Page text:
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José Arturo Estrada Hernández, also known as El Charro del Mezquital was a mexican born in the countryside of Mexico, he became an assassin during the early years of the XIX century. Despite his huge interest and remarkable abilities with medicine, he was forced to leave school and join the liberal armies in the early Mexican Republic. During the constant war, José Arturo was introduced to the assassin's creed in Veracruz; with that, he decided to help his fellow mexicans to achieve true freedom.

Unfortunately, he couldn't achieve his dream of bringing the Assassin's Brotherhood to Mexico; he died around 1850 in the northern half of Mexico City.

Early life (1792-1813)Edit

In a small town called Chilcuautla, on the course of the Tula river that flows from the Zumpango lake, in the north of the Valle de México, there was a white church. Big enough to take care of the many towns and thorps in the Valle del Mezquital between Ixmiquilpan (a northern municipality) and Mixquiahuala (south from our town). The road that leads to Chilcuautla is made of dark volcanic rock and starts at a strong stone-made bridge with three arcs across the Tula river. From the main plaza, people could see all the valley: the small canyon with the river on it's bottom, the hills with garambullos, agaves, nopals and mesquites covering biznagas a many other cactuses. Also they could watch over the corn and alfalfa plantations all the way through Xitei up the mountains with the road to the west, to the towns called Alfajayucan and Cerro Azul. To the south, they could see the curvy roads to Tezcatepec.

In Chilcuautla, the heart of the valley, where many adobe houses around it's church, ruled by paulists monks. There was born the sixth son of seven, in the family of Luis Estrada the town's teacher and Guadalupe Hernández, José Arturo. His father died when José Arturo was twelve years old, ten years after the birth of the seventh son: Guadalupe. With this and the blatant support of their mother for the older men of the family, both were forced to give up the basic instruction given by their father and to help his older brothers as shepherds. As the years passed, José Arturo and Guadalupe knew every single part of the valley.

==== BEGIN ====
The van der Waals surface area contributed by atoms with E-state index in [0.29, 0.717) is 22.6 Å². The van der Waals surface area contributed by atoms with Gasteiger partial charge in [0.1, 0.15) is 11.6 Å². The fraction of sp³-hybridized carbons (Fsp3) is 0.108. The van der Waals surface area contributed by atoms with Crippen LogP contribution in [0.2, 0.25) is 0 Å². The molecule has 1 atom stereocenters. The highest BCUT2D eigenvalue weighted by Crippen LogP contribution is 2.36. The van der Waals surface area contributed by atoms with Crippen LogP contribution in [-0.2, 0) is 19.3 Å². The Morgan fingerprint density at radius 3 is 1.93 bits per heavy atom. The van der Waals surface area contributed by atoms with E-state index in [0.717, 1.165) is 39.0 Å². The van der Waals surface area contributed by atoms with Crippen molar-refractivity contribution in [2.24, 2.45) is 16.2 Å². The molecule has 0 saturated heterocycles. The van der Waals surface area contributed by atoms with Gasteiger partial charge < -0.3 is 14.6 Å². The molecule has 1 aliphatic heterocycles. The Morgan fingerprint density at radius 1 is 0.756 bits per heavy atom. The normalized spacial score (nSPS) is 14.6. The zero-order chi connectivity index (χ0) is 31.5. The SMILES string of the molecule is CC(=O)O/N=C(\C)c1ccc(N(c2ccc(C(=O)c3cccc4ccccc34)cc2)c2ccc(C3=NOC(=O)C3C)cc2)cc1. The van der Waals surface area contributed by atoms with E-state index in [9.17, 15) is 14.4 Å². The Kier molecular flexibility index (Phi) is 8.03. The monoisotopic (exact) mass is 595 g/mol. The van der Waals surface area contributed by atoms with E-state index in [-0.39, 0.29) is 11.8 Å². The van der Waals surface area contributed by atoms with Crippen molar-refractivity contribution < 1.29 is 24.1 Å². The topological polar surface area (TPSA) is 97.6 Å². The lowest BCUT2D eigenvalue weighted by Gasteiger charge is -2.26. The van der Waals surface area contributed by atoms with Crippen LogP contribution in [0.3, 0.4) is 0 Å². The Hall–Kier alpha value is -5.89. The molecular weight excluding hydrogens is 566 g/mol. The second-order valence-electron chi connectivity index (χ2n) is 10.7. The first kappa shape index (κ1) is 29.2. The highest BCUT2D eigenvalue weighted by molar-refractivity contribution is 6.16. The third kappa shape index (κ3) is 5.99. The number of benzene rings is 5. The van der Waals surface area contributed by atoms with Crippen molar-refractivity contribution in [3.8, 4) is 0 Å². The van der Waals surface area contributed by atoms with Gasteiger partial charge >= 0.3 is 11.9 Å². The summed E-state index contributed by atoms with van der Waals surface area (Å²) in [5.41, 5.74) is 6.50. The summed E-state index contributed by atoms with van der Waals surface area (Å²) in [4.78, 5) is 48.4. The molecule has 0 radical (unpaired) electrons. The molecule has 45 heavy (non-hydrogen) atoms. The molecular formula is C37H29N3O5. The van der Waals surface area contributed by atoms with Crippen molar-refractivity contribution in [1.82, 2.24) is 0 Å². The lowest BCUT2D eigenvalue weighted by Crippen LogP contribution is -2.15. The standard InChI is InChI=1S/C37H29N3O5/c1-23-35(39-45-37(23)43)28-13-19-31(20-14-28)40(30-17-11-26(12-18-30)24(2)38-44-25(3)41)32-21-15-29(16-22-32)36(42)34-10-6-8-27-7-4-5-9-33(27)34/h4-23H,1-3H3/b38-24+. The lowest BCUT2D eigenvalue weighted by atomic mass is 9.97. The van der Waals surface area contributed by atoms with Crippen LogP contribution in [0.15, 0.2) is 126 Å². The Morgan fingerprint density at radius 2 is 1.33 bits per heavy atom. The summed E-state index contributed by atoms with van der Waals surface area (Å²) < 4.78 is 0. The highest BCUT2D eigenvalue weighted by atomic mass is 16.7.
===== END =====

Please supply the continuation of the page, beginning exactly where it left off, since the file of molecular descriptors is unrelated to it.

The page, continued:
While both brothers were taking care of their sheeps, both liked to watch close to the fauna and flora around the place. In time, Guadalupe grew in sensibility until he became a well-known poet in the valley; José Arturo perfected his survival and his shooting skills with sling and later with simple guns. The first year, both took care of the herd by walking around the town; but then, they were given one horse to take the sheeps further. As José Arturo was older, he was the horseman and Guadalupe was able to ride on the rump just when he was too tired to keep up walking. With the practice, José Arturo became a very capable horseman and a well-known rider in rodeos and charreadas. In fact, because of his skills with horses he gained the nickname El Charro.

Every sunday all the family went to the noon mass and sat as closer as they could to the altar, for all in the valley were devoted catholic and prayed as the priests that ruled from the Chilcuautla church, a white temple dedicated to the Assumption of Mary built in front of the main plaza and kiosk. Every mass, José Arturo was more certain of the injustices of the priests with minor churches around the valley. This certainty was complete one wednesday of Holy Week, when he went to leave a message for Guillermo, his elder brother, at one of the bars around the main plaza.There, his brother was drinking pulque with his fellows and the priest; the group was talking about the crops of the year: "Padre, do you really wanna mess with us? You tell your little sissies down the hills of Tezcatepec to put another long ton of crops in our granary." Said Guillermo while he served another round of pulque to his fellows. The father just smiled and agreed, then he called his altar server. The kid was a cousin to the Estrada brothers, the people in town used to call him coyote for his extremely thin but strong body and his cleverness; but behind his back they used to say that while his family had hunger he had already eaten in the priest's rooms.

Coyote came to the bar and José Arturo saw him talk in secret with the priest, both were so serious that El Charro began to suspect. Then, the kid ran downhill to the river road by the gully east of Chilcuautla. José gave the message to Guillermo and left, his brother Manuel had his horses lost and something happened with the roosters at home. El Charro followed the Coyote to the gully and saw him chatting rapidly with some peasants covered by the shade of a huge nopal.



Building... Hope you like it.~Nonno AtototlNonno12 (talk) 17:16, April 19, 2013 (UTC)

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